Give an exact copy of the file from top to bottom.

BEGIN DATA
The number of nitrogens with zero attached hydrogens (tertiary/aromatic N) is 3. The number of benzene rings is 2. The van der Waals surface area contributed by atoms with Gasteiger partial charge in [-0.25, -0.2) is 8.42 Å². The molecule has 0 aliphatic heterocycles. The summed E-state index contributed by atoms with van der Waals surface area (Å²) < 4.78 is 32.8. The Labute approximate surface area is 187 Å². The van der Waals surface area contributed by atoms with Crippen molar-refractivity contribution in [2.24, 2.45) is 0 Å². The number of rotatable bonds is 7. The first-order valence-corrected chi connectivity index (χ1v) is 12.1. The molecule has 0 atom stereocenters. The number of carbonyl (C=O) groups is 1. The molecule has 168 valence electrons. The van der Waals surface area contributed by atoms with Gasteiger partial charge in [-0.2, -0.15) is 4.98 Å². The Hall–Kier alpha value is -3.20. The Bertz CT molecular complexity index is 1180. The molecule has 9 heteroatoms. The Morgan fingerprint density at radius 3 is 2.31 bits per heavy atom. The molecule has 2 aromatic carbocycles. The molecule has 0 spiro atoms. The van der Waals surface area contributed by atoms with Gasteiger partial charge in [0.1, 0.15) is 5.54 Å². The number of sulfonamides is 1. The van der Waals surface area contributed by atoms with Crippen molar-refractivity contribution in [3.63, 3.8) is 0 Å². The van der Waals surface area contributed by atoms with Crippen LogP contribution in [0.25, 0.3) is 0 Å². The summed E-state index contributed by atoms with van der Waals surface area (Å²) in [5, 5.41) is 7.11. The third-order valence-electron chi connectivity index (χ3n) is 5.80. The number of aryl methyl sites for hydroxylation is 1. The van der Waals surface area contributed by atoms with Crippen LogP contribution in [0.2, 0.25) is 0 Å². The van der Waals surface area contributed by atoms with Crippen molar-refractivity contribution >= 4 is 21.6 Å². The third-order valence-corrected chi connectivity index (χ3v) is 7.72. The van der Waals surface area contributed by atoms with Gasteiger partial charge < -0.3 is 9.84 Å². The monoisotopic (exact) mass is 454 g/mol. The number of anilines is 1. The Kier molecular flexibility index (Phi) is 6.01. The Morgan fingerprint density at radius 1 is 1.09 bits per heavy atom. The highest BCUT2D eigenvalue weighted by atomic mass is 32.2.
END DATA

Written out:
The number of nitrogens with zero attached hydrogens (tertiary/aromatic N) is 3. The number of benzene rings is 2. The van der Waals surface area contributed by atoms with Gasteiger partial charge in [-0.25, -0.2) is 8.42 Å². The molecule has 0 aliphatic heterocycles. The summed E-state index contributed by atoms with van der Waals surface area (Å²) < 4.78 is 32.8. The Labute approximate surface area is 187 Å². The van der Waals surface area contributed by atoms with Crippen molar-refractivity contribution in [2.24, 2.45) is 0 Å². The number of rotatable bonds is 7. The first-order valence-corrected chi connectivity index (χ1v) is 12.1. The molecule has 0 atom stereocenters. The number of carbonyl (C=O) groups is 1. The molecule has 168 valence electrons. The van der Waals surface area contributed by atoms with Gasteiger partial charge in [-0.2, -0.15) is 4.98 Å². The Hall–Kier alpha value is -3.20. The Bertz CT molecular complexity index is 1180. The molecule has 9 heteroatoms. The Morgan fingerprint density at radius 3 is 2.31 bits per heavy atom. The molecule has 2 aromatic carbocycles. The molecule has 0 spiro atoms. The van der Waals surface area contributed by atoms with Gasteiger partial charge in [0.1, 0.15) is 5.54 Å². The number of sulfonamides is 1. The van der Waals surface area contributed by atoms with Crippen molar-refractivity contribution in [3.63, 3.8) is 0 Å². The van der Waals surface area contributed by atoms with Crippen LogP contribution in [0.25, 0.3) is 0 Å². The summed E-state index contributed by atoms with van der Waals surface area (Å²) in [5, 5.41) is 7.11. The third-order valence-electron chi connectivity index (χ3n) is 5.80. The number of aryl methyl sites for hydroxylation is 1. The van der Waals surface area contributed by atoms with Crippen LogP contribution in [0.2, 0.25) is 0 Å². The van der Waals surface area contributed by atoms with Crippen molar-refractivity contribution >= 4 is 21.6 Å². The third-order valence-corrected chi connectivity index (χ3v) is 7.72. The van der Waals surface area contributed by atoms with Gasteiger partial charge < -0.3 is 9.84 Å². The monoisotopic (exact) mass is 454 g/mol. The number of anilines is 1. The Kier molecular flexibility index (Phi) is 6.01. The Morgan fingerprint density at radius 1 is 1.09 bits per heavy atom. The highest BCUT2D eigenvalue weighted by atomic mass is 32.2.